Our burn wasn't that exciting, not like the ones I used to supervise in the Glades, where they would rip through the prairies faster than we could run. Those were the days, and they won't come again. But you can't live in the past and be happy. I put up my drip torch and headed back home to my life. Let the young guys live in this one. Everyone is where they are supposed to be.

10 comments:

  1. I miss my fire years too. The city I live in now got smoked in last month, and as others were complaining, I spent the day remembering how it used to be - the smell, the adrenaline, that feeling of accomplishment at the end of a long day in Nomex. Oh, the smell of spring rx fire! I hear what you're saying about those years being tied up with other things; for me, it's tied together with my life pre-kids. What you've done is enviable - you've found a way to grow up yet still have those adventures outdoors!

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    1. Well...a big part of it is being child free (is that politically correct?) This would be hard to do with kids.

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  2. Yes, hard work and choices have put us where we are. Love that perspective. It bugs me when people call my lifestyle "lucky".
    Naomi

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    1. Amen, sister! Glad I'm not the only one who feels that way!

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  3. Maybe you don't fight fires anymore, but at least you got to have that experience and were able to travel and see lots of places. Yes, it's easy to look at someone, seeing just the surface, and think they are lucky. But everyone's had to sacrifice and work to get where they are at.

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    1. Funny you say that, because I was just thinking of my friend K, who had tons of fire time and when we were sitting around complaining about how it was different now, he said, "at least we were there when it was great." Because it used to be, at least for us. So there is that. I don't regret giving the full time thing up. I would never have met my husband or gone on such great trips.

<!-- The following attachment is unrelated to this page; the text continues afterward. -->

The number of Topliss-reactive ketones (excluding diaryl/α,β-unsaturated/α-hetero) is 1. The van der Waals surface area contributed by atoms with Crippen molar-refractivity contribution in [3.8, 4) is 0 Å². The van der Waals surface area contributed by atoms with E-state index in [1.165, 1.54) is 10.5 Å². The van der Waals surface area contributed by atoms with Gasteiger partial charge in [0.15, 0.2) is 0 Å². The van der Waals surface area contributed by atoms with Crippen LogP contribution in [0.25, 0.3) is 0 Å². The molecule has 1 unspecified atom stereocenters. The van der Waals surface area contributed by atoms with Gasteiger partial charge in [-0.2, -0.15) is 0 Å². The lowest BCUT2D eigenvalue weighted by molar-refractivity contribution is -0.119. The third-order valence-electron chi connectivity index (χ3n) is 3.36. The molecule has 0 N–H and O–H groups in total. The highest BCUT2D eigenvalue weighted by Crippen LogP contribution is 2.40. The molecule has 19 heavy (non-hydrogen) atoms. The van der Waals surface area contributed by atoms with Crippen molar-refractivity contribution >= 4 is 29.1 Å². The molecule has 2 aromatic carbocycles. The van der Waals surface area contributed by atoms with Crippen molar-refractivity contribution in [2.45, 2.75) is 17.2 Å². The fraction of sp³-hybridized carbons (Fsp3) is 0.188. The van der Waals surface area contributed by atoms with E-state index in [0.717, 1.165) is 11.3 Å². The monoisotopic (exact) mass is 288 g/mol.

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  4. Yep, that is absolutely a pet peeve to have people say I'm "lucky" to have the lift I do. Unless you want to turn over financial and decision-making responsibility to another person (sugar daddy or what have you), you have to make your own life happen. There are ways in which I'm fortunate (for instance, to have been born in a developed nation), but my life is not "lucky."

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    1. So agree! It's like the woman who used to say I was lucky I was thin. Well, genetics do help, but her butt wasn't in the gym or on the trails either, like I was every day!

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  5. With apologies to Robert Frost, you've taken "both" roads, just at different times; that's all any of us can do, I think.

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    1. That's a good way to look at it.